Before, During and After Training Snacks
Pre-workout snacks help fuel your muscles by providing them with quick energy for any exercise (endurance or strength training) by topping off muscle glycogen stores, which help provide instant energy and allow for increased performance throughout the duration of the workout. Snacks before a workout should be light (easily digestible so as not to cause any cramping, gas, or other discomfort during exercise), higher in quick burning carbohydrates and protein and less fat. Fat can cause an upset stomach due to its slow releasing time from the stomach into the GI tract.
This is a great time to talk about utilizing electrolyte mix in your bottles as part of your strategy to get simple sugars during exercise. Another thing you’ll hear me talk about endlessly is consumption of calories and electrolytes through hydration the whole time you’re riding. This is because your body is constantly using and releasing water and salts (it’s called sweat!) when turning the pedals. So, if you drink those things back continually, you are replenishing as you go. It’s also easier to keep hydration balance when you get your sodium, potassium, magnesium, etc. as your body uses it, along with ~30g of carbohydrate per bottle. These products are designed to improve your performance and avoid GI distress, so make it a staple in your routine to drink a bottle of mix per hour.
Post workout snacks should be higher in protein and carbohydrates than fat. You want carbohydrates as they help your body prioritize the protein to rebuild and repair muscle and tissue damage from the workout. This is why protein shakes have become so popular—they have the carbs from the milk and protein to help muscles repair. Drinks are also easier and faster to consume after a workout, and nutrients are more easily absorbed in liquid form than solid form. Consuming a post-workout snack with carbohydrates also helps replenish the glycogen stores depleted during exercise, which allows the body to have more fuel in the tank for the next workout.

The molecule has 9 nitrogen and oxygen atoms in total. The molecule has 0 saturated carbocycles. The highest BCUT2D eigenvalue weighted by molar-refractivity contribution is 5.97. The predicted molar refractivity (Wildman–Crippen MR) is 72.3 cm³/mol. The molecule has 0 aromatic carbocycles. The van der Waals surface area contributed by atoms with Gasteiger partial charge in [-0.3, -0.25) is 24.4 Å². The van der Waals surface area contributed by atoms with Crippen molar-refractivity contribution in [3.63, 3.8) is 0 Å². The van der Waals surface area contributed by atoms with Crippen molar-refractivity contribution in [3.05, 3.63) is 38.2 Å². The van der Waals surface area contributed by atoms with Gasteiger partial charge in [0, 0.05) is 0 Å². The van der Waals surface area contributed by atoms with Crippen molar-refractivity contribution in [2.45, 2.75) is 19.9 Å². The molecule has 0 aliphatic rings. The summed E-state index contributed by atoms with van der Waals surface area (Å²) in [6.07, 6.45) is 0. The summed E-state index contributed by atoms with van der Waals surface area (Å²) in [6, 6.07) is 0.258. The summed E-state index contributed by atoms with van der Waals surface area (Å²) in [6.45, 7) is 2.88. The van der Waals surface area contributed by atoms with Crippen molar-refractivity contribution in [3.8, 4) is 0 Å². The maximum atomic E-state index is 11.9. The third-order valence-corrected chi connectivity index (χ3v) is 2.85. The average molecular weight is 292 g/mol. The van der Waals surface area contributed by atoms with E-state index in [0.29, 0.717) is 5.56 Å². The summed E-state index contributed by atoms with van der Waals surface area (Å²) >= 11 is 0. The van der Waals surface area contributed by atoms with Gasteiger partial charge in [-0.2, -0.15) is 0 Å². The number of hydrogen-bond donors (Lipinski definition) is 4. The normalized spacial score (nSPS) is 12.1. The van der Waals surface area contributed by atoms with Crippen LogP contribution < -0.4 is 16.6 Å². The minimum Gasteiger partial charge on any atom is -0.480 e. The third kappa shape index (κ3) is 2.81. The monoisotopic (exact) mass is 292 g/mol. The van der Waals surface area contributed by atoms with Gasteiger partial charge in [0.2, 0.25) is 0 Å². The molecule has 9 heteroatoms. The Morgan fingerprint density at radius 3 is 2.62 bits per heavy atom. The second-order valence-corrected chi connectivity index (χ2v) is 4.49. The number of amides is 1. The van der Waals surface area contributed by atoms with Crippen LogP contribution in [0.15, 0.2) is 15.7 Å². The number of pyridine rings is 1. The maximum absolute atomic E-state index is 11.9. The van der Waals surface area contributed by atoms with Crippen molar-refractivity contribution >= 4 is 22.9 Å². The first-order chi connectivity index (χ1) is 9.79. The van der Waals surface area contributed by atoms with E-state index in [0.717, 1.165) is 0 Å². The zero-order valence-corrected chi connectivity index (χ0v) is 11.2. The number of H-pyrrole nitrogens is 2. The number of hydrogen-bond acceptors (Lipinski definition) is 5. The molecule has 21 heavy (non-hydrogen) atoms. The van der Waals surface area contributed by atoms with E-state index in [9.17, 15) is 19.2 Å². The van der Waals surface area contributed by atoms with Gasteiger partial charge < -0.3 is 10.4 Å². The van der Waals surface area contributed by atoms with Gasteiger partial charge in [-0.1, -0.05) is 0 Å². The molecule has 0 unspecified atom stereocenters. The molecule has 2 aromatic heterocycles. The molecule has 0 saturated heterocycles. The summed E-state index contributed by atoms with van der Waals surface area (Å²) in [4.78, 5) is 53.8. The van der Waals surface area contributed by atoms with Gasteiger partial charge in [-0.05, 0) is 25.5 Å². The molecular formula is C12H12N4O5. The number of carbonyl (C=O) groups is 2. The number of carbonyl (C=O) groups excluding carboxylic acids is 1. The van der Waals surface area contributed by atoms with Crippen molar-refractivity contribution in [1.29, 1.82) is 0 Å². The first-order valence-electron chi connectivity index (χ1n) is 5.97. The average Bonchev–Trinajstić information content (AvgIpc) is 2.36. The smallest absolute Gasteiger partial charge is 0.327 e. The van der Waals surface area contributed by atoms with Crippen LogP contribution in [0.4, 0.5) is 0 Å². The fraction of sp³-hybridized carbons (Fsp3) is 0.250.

Light, Moderate and Heavy Snacking
– Light snacking is good for days when you are not training and still need to keep energy levels high. On days you ride 60 mins or less or have cross training activities, enjoy fresh or frozen fruit, yogurt, veggies, hummus, rice crackers, edamame, etc.
– Moderate snacking is good for days when you are training, but the volume or intensity is not too high (1-3 hours). Snack ideas that help your body top off fuel resources and can aid in recovery after training include apple and string cheese, toast with peanut or almond butter, trail mix, oatmeal, popcorn, jerky, and of course smoothies.
– Heavy snacking is also like eating a mini meal. It is usually larger in size and contains larger amounts of carbs, fats, and/or proteins depending on the time of day consumed. These snacks are good for when training volume and intensity are high, thus meaning your body’s need for fuel is greater. On days you ride 3+ hours, snack on sandwiches (PB and honey, deli meat with veggies, tuna, grilled chicken), cheese and crackers, omelets with veggies and avocado, quinoa or oat cereal mixed with fruit and banana.
In summary, snacking throughout the day, especially for athletes, is important as it helps maintain blood sugar levels, keeps energy levels high, and prevents overeating at meals or late in the evening. Healthy snacking helps athletes feel fuller longer to make healthier choices at mealtimes instead of eating “naughty” foods when hunger strikes. When we’re talking about weight control and metabolism, healthy snacking is crucial in managing hunger throughout the day instead of eating heavily at night when more food can be stored as fat since fewer calories are burned while sleeping. What we put in our bodies directly impacts performance, so let’s take snacking as seriously as we do our training!